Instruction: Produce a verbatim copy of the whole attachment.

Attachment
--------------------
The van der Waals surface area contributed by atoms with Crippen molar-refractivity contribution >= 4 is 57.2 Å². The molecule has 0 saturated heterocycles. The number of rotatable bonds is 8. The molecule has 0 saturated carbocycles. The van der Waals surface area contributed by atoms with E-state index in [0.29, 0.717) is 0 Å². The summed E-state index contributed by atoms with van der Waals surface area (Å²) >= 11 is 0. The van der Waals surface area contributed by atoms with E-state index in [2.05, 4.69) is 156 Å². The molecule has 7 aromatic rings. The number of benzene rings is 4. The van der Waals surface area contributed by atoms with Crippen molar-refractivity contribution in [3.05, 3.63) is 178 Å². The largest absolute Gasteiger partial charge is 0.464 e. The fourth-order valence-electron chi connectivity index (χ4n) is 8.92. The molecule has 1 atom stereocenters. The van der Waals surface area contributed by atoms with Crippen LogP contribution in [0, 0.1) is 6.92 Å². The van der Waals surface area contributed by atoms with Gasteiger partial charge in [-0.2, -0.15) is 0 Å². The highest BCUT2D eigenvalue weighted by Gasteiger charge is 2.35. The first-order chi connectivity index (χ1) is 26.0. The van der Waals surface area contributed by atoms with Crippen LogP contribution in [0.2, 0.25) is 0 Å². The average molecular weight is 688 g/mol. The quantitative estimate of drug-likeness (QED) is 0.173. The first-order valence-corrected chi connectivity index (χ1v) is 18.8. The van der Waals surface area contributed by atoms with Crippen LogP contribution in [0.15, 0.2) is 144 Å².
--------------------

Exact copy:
The van der Waals surface area contributed by atoms with Crippen molar-refractivity contribution >= 4 is 57.2 Å². The molecule has 0 saturated heterocycles. The number of rotatable bonds is 8. The molecule has 0 saturated carbocycles. The van der Waals surface area contributed by atoms with E-state index in [0.29, 0.717) is 0 Å². The summed E-state index contributed by atoms with van der Waals surface area (Å²) >= 11 is 0. The van der Waals surface area contributed by atoms with E-state index in [2.05, 4.69) is 156 Å². The molecule has 7 aromatic rings. The number of benzene rings is 4. The van der Waals surface area contributed by atoms with Crippen molar-refractivity contribution in [3.05, 3.63) is 178 Å². The largest absolute Gasteiger partial charge is 0.464 e. The fourth-order valence-electron chi connectivity index (χ4n) is 8.92. The molecule has 1 atom stereocenters. The van der Waals surface area contributed by atoms with Crippen LogP contribution in [0, 0.1) is 6.92 Å². The van der Waals surface area contributed by atoms with Gasteiger partial charge in [-0.2, -0.15) is 0 Å². The highest BCUT2D eigenvalue weighted by Gasteiger charge is 2.35. The first-order chi connectivity index (χ1) is 26.0. The van der Waals surface area contributed by atoms with Crippen LogP contribution in [0.2, 0.25) is 0 Å². The average molecular weight is 688 g/mol. The quantitative estimate of drug-likeness (QED) is 0.173. The first-order valence-corrected chi connectivity index (χ1v) is 18.8. The van der Waals surface area contributed by atoms with Crippen LogP contribution in [0.15, 0.2) is 144 Å².